For his new salon at the Hard Rock Hotel, Kelly Cardenas decided to go big and go home.
The scale of this latest salon, which had its grand opening earlier this month, is much more grand than his other locations. The reception area alone, Cardenas says, is the size of some of his existing salons. It’s also his first in a casino, a setting he hopes will introduce his brand to a global clientele.
Otherwise, clients familiar with Cardenas’ salons in Chicago, Salt Lake City, Carlsbad, California, and southwest Las Vegas, will recognize many familiar elements. The dimly lit wash room, with glowing orange candles and soft music where clients receive a shampoo and massage, is a staple at all of his salons.
So are the hair dryers hanging from the ceiling and the coloring station, a circle of chairs without a mirror in sight.
In fact, all of the features at this new salon appeared first at his other four salons.
“We want to be able to create that consistency, because most women aren’t looking for an art form on their head, they’re looking for consistency to know, ‘my hair’s going to stay on my head when I leave,’” Cardenas says.
A Lompoc, California, native (and proud of it), Cardenas opened his first salon in southwest Las Vegas on Fort Apache Road in 2006. He’d been in Las Vegas since moving here in 1999 to work at the salon at Mandalay Bay.
The Hard Rock Hotelis “the culmination of 17 years of friendship,” Cardenas says. His business partner Marc Jay initiated the years-long process that would result in last week’s grand opening.
The two met when Jay was a client of Cardenas’ at the Mandalay Bay salon. Over the years, they kept in touch, and sitting in the salon chair one day, Jay asked if Cardenas had ever considered opening a salon in a casino. Though Cardenas was hesitant, Jay secured an initial meeting with the Hard Rock Hotel management four years ago.
“I actually held off on going into a casino for a long time. The reason why is, I wanted to make sure our brand had the integrity that we wanted, and then we were going to put it on a global scale,” Cardenas says. “Because a lot of times, people expose things early on in their brand and the brand can’t handle it.”
Cardenas’ own mop of blond dreadlocks, which predate even his first Vegas salon, came to represent the brand. On the window of his salons and hanging from a metal chain around Cardenas’ neck, the logo is a faceless mass of dreadlocks with Cardenas’ same goatee.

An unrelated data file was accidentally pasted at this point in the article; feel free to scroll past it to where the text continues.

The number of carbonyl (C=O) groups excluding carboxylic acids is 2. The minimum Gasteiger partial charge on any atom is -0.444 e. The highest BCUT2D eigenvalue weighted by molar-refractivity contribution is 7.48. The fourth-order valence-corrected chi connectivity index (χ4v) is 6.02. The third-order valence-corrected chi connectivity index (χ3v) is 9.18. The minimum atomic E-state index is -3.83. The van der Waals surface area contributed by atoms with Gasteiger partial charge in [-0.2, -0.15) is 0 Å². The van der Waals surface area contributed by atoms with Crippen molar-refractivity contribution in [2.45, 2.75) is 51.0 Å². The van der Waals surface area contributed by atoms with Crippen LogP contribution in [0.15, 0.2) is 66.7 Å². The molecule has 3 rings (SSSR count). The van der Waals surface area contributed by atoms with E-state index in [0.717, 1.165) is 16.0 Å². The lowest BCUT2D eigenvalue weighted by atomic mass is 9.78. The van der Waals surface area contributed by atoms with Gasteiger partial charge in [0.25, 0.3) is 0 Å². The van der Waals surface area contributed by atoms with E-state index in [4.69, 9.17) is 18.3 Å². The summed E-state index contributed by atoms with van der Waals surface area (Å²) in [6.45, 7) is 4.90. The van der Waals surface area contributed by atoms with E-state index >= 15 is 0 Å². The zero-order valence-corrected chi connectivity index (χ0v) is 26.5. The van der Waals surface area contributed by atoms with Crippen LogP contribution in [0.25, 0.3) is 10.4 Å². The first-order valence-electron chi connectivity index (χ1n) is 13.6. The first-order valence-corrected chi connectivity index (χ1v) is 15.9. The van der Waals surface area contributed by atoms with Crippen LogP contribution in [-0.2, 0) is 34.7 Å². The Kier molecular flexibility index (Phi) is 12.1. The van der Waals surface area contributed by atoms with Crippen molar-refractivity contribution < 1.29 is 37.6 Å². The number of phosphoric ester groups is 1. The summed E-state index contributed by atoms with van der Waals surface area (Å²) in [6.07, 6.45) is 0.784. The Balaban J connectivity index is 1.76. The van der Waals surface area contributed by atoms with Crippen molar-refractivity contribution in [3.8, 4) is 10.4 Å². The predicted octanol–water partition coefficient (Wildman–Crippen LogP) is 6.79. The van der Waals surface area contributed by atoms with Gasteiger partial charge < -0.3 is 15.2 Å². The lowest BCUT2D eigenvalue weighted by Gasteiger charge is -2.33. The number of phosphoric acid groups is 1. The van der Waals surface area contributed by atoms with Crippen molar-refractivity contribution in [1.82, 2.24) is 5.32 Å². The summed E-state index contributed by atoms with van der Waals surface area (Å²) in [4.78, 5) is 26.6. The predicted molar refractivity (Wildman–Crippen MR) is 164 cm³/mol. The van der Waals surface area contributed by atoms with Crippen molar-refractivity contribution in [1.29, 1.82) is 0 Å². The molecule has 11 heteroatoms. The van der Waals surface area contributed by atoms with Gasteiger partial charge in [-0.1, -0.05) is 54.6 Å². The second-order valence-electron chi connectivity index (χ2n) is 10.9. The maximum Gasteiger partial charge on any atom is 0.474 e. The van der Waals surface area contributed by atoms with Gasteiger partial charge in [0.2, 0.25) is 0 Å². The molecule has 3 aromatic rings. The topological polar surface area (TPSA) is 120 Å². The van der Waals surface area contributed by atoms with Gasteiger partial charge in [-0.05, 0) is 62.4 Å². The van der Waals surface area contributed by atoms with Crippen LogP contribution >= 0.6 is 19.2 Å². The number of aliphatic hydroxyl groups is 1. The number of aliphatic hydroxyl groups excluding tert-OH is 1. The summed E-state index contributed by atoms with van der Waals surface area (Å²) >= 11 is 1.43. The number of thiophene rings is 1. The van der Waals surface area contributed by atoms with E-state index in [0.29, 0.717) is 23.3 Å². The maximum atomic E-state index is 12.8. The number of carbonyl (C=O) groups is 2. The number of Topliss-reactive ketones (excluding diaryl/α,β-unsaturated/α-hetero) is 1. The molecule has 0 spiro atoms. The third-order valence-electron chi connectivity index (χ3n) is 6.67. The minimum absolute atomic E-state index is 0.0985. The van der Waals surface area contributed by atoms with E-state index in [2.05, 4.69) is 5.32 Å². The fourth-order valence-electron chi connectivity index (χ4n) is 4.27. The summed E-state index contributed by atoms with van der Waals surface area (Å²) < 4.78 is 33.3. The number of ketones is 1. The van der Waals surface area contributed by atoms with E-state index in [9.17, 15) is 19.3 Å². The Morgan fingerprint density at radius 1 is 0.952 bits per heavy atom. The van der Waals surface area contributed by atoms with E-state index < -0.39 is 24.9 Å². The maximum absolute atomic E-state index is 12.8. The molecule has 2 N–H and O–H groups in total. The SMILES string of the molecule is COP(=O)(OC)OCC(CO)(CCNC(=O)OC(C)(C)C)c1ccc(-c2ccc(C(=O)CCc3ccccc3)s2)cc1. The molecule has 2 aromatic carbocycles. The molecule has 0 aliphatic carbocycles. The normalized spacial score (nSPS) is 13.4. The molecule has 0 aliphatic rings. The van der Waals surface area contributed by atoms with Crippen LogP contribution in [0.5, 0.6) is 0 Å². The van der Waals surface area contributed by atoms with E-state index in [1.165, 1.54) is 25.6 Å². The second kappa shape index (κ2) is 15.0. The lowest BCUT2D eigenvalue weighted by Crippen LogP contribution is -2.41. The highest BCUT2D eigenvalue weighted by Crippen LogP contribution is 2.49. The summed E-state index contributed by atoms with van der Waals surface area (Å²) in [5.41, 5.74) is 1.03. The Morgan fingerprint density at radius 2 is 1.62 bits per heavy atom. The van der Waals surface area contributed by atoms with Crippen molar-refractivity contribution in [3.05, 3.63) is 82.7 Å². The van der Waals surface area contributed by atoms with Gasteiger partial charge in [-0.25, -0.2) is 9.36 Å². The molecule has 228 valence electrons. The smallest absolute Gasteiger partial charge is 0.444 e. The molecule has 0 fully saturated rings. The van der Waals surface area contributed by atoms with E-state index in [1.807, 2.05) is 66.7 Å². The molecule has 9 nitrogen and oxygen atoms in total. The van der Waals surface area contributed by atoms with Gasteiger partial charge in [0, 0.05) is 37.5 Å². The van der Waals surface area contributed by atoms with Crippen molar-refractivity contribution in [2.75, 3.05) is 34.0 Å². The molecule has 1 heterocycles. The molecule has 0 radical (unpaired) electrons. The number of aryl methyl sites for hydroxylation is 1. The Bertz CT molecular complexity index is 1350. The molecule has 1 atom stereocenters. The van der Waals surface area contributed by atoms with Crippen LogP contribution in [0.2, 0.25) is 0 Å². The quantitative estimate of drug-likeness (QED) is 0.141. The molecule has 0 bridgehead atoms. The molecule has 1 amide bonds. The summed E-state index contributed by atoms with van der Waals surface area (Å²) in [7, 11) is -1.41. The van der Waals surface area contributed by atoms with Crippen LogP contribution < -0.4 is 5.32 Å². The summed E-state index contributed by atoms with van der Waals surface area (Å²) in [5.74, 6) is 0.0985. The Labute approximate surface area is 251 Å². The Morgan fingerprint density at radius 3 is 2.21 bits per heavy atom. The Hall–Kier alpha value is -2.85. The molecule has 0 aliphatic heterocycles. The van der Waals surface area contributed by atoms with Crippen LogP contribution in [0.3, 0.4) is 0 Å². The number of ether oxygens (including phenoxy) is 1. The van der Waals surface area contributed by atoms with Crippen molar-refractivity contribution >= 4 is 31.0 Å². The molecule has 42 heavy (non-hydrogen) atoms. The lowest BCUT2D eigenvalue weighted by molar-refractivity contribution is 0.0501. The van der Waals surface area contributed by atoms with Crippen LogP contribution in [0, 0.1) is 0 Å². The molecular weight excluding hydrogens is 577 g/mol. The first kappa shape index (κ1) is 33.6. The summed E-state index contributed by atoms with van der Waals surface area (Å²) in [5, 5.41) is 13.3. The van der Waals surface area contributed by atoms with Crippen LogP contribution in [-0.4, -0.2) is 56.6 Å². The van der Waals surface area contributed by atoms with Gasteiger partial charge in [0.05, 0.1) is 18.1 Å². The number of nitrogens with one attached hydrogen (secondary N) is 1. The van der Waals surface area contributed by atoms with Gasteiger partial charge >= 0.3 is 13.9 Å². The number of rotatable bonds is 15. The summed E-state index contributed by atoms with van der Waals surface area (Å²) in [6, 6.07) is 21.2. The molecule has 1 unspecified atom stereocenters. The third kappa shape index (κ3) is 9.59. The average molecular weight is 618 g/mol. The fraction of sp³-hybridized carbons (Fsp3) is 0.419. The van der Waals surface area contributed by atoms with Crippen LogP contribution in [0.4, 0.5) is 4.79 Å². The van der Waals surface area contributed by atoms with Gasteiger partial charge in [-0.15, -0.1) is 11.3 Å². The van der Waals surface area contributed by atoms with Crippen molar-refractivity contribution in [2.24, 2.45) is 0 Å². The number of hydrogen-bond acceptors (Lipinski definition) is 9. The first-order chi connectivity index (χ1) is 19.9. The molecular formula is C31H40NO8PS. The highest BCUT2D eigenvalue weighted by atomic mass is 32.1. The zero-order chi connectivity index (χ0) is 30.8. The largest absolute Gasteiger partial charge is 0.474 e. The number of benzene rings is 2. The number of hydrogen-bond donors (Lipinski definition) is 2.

Since opening the salon at Fort Apache Road, he’s built a chain of five Paul Mitchell-affiliated salons on consistency and community.
Each of his stylists undergoes the same six month- to one-year training program. They all cut and color hair the same way, using the same set of scissors designed specifically for the Kelly Cardenas Salons. The idea is that clients could visit any salon, have their hair cut by any stylist and get the same results. Pricing ranges from $45 to $95 for a haircut and from $120 to $140 for highlights.
“That’s a big thing with our company; we all have the opportunity to be a traveling stylist as long as you have your license in that state,” says Fernando Adame, a lead stylist at the Carlsbad, California, salon. He’ll come work at the Hard Rock Hotel salon every six weeks. Though many visitors will certainly come through the location at an off-Strip hotel, Cardenas hopes to attract 60 percent local clientele to the new salon. With elevator access from the parking garage in the Hard Rock Hotel Tower to directly outside the salon, local clients can avoid navigating the labyrinthine casino.
Ultimately, his long-term goal is to open 100 salons across the country.
“The world’s going to get exposed to this, and once you get exposed to it, it’s going to be very hard for you to go anywhere else,” Cardenas says.
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